We encamped that night in the forest. I looked out for another rock oven, and found one not otherwise unsuitable for shelter; but unfortunately this time the opening was to the windward side, so it was useless for our purpose. It was a good thing F—— did not have a return of his fever here, for we had to pass the night very indifferently.

The next morning the weather continued so persistently bad in the mountains that we voted the "hunt" at an end, and made the best of our way towards Mehadia, from which place we were in fact not so very distant. The descent was very rapid; at first through a thick forest, then into the open valley, where the heat became intense. The change of temperature was very striking.

[Pg 131]


Back at Mehadia—Troubles about a carriage—An unexpected night on the road—Return to Karansebes—On horseback through the Iron Gate Pass—Varhely, the ancient capital of Dacia—Roman remains—Beauty of the Hatszeg Valley.

After a week of such weather as we had had in the mountains, a water-tight roof over one's head was in itself a luxury; so we were not inclined to quarrel with our quarters at the hotel at Mehadia, had they been even less good than they were.

F—— and I wished the next day to get back to Karansebes; he had left his carriage, and I my Servian horse. A Hungarian gentleman, one of the late expedition, said he would arrange to have a vorspann, if we would join him, as he also wanted to go there. This well-understood plan insures to the traveller relays of horses, and we were only too glad to acquiesce in the prospect of making the journey pleasantly and quickly.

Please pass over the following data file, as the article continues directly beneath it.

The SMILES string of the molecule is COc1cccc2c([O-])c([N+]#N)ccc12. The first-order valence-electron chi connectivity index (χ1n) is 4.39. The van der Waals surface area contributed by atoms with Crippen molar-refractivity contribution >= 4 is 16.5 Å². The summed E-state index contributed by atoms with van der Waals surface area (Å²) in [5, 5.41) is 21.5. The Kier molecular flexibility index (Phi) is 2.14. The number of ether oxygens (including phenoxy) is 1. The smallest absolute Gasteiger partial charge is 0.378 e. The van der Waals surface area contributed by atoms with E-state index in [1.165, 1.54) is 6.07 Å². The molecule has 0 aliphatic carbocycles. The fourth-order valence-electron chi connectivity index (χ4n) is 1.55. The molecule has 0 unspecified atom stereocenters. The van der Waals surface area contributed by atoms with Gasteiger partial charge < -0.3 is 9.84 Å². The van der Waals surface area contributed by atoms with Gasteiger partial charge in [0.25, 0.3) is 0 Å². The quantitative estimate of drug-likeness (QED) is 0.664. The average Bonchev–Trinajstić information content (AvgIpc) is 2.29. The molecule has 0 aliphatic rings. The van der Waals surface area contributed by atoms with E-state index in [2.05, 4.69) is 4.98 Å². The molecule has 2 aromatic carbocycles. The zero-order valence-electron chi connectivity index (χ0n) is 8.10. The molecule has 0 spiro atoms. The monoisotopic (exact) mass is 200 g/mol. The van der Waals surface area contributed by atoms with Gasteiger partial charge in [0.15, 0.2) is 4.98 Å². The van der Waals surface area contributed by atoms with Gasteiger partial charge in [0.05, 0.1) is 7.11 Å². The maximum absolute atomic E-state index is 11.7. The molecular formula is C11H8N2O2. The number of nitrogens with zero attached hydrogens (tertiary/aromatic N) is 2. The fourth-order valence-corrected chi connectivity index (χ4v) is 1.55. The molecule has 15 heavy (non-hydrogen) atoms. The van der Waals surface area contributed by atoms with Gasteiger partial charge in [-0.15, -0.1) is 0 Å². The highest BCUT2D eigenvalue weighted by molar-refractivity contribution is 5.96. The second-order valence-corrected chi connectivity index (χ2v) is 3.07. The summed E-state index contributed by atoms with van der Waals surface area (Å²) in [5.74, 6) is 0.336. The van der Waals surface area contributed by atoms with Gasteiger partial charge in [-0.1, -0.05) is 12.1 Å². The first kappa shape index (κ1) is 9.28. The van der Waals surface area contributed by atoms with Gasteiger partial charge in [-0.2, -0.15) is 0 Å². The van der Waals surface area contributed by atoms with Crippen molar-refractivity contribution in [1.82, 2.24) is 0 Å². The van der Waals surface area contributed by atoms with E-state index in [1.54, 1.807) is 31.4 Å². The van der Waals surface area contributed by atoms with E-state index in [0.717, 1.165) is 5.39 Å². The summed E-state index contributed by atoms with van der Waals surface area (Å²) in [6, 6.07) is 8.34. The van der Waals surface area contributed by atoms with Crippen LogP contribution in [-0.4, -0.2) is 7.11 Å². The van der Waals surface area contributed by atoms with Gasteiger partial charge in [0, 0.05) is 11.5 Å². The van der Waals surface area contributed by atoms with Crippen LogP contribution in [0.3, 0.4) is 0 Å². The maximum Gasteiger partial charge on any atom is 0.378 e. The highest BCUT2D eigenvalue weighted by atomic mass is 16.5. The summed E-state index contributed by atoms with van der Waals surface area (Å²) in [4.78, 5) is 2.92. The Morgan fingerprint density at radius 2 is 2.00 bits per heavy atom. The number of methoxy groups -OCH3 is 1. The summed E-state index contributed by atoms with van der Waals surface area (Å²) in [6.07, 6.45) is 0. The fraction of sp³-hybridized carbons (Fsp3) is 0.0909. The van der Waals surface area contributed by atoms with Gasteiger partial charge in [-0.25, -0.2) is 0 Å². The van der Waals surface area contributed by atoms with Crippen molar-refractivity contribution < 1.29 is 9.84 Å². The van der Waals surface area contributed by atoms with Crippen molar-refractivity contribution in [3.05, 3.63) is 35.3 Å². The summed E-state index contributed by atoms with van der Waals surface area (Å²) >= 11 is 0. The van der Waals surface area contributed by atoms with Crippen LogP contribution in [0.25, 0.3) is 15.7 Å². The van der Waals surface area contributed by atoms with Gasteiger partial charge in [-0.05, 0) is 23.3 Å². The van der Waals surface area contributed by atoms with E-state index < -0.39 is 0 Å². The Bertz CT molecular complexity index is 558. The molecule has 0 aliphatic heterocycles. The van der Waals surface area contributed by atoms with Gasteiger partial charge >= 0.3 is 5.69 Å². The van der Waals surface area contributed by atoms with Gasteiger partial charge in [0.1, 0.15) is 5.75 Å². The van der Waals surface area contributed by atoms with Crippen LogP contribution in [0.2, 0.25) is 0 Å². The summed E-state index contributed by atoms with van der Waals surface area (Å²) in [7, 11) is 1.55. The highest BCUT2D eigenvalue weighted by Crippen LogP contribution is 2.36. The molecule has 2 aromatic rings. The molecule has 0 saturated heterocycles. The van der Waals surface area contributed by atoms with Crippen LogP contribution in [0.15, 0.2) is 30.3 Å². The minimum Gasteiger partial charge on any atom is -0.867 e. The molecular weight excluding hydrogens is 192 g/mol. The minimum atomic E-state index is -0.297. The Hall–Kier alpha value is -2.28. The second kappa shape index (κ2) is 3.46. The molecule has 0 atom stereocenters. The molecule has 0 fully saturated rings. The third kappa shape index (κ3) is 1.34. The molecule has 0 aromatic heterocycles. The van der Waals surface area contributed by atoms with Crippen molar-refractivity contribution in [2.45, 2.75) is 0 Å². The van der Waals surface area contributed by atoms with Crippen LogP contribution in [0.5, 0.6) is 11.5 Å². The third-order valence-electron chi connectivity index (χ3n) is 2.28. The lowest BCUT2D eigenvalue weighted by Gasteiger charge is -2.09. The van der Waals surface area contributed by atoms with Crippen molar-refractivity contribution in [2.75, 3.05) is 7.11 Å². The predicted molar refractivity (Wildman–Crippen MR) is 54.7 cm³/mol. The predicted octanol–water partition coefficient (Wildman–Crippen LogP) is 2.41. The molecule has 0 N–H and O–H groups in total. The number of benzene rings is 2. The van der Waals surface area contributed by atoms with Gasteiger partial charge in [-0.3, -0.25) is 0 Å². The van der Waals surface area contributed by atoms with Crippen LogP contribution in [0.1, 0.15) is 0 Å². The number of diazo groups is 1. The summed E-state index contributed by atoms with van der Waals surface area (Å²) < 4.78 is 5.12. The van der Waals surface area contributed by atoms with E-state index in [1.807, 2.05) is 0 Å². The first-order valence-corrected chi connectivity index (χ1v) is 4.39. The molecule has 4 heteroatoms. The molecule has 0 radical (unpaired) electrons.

The driver who was to take us the first stage came in and asked for a florin to get some oats for his horses. Very foolishly I gave him the money,[Pg 132] nothing doubting; and off he went to spend it on slivovitz, the result being that he was soon drunk and incapable. If we had realised the fact at once it might have been better, but we waited and waited, not knowing for a long time what had happened. This upset all our vorspann arrangements, and to our great disgust the best part of the day was wasted in seeking another vehicle and horses to take us to Karansebes. At last we succeeded in obtaining a lumbering sort of covered conveyance, whose speed we doubted from the first; but the owner, who was to drive us, declared he would get us to our journey's end in an incredibly short space of time.

We took care to give no pourboire in advance; but what with the inevitable dilatoriness of the people down in these parts, it was after seven o'clock before we left the Hercules-Bad, and we had fifty miles to drive.

Not even the ten hours of undisturbed consecutive repose in the downy bed at the Mehadia hotel had made up the deficiency of sleep during the foregoing week, and drowsiness overcame us. I think we must have had a couple of hours of monotonous jog-trot on the fairly level road when I fell asleep, and I suppose my companions did the same.